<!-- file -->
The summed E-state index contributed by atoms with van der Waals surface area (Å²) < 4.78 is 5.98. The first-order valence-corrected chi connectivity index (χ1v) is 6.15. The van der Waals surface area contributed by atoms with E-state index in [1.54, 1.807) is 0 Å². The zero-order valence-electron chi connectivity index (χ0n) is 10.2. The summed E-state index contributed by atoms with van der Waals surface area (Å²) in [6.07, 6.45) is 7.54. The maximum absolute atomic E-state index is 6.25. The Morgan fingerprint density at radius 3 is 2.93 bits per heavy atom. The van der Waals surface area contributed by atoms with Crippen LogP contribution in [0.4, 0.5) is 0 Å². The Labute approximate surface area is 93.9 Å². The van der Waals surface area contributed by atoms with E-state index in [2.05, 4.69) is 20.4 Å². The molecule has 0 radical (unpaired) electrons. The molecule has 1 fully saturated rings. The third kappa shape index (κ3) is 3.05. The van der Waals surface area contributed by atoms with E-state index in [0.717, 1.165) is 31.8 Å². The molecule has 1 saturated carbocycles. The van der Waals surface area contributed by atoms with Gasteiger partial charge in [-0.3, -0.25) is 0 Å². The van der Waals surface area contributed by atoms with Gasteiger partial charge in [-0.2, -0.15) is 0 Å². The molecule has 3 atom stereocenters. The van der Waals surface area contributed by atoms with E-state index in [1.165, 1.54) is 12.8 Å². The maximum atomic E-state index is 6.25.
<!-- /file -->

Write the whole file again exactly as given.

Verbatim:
The summed E-state index contributed by atoms with van der Waals surface area (Å²) < 4.78 is 5.98. The first-order valence-corrected chi connectivity index (χ1v) is 6.15. The van der Waals surface area contributed by atoms with E-state index in [1.54, 1.807) is 0 Å². The zero-order valence-electron chi connectivity index (χ0n) is 10.2. The summed E-state index contributed by atoms with van der Waals surface area (Å²) in [6.07, 6.45) is 7.54. The maximum absolute atomic E-state index is 6.25. The Morgan fingerprint density at radius 3 is 2.93 bits per heavy atom. The van der Waals surface area contributed by atoms with Crippen LogP contribution in [0.4, 0.5) is 0 Å². The Labute approximate surface area is 93.9 Å². The van der Waals surface area contributed by atoms with E-state index in [2.05, 4.69) is 20.4 Å². The molecule has 0 radical (unpaired) electrons. The molecule has 1 fully saturated rings. The third kappa shape index (κ3) is 3.05. The van der Waals surface area contributed by atoms with E-state index in [0.717, 1.165) is 31.8 Å². The molecule has 1 saturated carbocycles. The van der Waals surface area contributed by atoms with Gasteiger partial charge in [-0.3, -0.25) is 0 Å². The van der Waals surface area contributed by atoms with Gasteiger partial charge in [-0.2, -0.15) is 0 Å². The molecule has 3 atom stereocenters. The van der Waals surface area contributed by atoms with E-state index in [1.165, 1.54) is 12.8 Å². The maximum atomic E-state index is 6.25.